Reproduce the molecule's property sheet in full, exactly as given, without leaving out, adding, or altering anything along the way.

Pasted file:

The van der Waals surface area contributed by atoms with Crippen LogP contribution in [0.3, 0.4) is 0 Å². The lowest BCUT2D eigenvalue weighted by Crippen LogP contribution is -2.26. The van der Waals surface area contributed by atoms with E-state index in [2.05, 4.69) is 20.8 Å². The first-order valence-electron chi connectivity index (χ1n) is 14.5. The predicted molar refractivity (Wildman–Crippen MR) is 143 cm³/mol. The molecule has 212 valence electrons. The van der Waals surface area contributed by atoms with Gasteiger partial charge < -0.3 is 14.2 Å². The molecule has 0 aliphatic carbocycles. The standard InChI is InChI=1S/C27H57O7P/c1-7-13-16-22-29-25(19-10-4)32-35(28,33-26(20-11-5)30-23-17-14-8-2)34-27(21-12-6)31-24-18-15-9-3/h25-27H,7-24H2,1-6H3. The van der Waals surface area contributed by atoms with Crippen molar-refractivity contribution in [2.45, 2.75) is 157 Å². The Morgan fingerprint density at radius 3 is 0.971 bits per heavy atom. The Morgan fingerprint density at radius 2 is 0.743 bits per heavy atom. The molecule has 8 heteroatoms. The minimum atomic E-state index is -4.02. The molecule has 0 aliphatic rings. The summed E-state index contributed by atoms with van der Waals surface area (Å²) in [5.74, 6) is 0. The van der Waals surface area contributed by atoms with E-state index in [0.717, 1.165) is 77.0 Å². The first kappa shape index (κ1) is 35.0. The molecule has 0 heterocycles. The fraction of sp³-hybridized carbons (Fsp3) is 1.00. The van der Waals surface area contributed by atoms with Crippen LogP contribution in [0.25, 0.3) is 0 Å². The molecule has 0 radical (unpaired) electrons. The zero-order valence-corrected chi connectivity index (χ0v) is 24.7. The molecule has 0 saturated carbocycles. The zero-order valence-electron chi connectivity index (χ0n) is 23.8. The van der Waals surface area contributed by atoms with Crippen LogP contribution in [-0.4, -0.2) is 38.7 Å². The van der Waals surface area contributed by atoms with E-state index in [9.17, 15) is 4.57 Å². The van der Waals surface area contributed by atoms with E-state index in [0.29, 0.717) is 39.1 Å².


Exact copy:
The van der Waals surface area contributed by atoms with Crippen LogP contribution in [0.3, 0.4) is 0 Å². The lowest BCUT2D eigenvalue weighted by Crippen LogP contribution is -2.26. The van der Waals surface area contributed by atoms with E-state index in [2.05, 4.69) is 20.8 Å². The first-order valence-electron chi connectivity index (χ1n) is 14.5. The predicted molar refractivity (Wildman–Crippen MR) is 143 cm³/mol. The molecule has 212 valence electrons. The van der Waals surface area contributed by atoms with Gasteiger partial charge < -0.3 is 14.2 Å². The molecule has 0 aliphatic carbocycles. The standard InChI is InChI=1S/C27H57O7P/c1-7-13-16-22-29-25(19-10-4)32-35(28,33-26(20-11-5)30-23-17-14-8-2)34-27(21-12-6)31-24-18-15-9-3/h25-27H,7-24H2,1-6H3. The van der Waals surface area contributed by atoms with Crippen molar-refractivity contribution in [2.45, 2.75) is 157 Å². The Morgan fingerprint density at radius 3 is 0.971 bits per heavy atom. The Morgan fingerprint density at radius 2 is 0.743 bits per heavy atom. The molecule has 8 heteroatoms. The minimum atomic E-state index is -4.02. The molecule has 0 aliphatic rings. The summed E-state index contributed by atoms with van der Waals surface area (Å²) in [5.74, 6) is 0. The van der Waals surface area contributed by atoms with E-state index in [0.717, 1.165) is 77.0 Å². The first kappa shape index (κ1) is 35.0. The molecule has 0 heterocycles. The fraction of sp³-hybridized carbons (Fsp3) is 1.00. The van der Waals surface area contributed by atoms with Crippen LogP contribution in [0.25, 0.3) is 0 Å². The molecule has 0 radical (unpaired) electrons. The zero-order valence-corrected chi connectivity index (χ0v) is 24.7. The molecule has 0 saturated carbocycles. The zero-order valence-electron chi connectivity index (χ0n) is 23.8. The van der Waals surface area contributed by atoms with Crippen LogP contribution in [-0.4, -0.2) is 38.7 Å². The van der Waals surface area contributed by atoms with E-state index in [9.17, 15) is 4.57 Å². The van der Waals surface area contributed by atoms with E-state index in [0.29, 0.717) is 39.1 Å².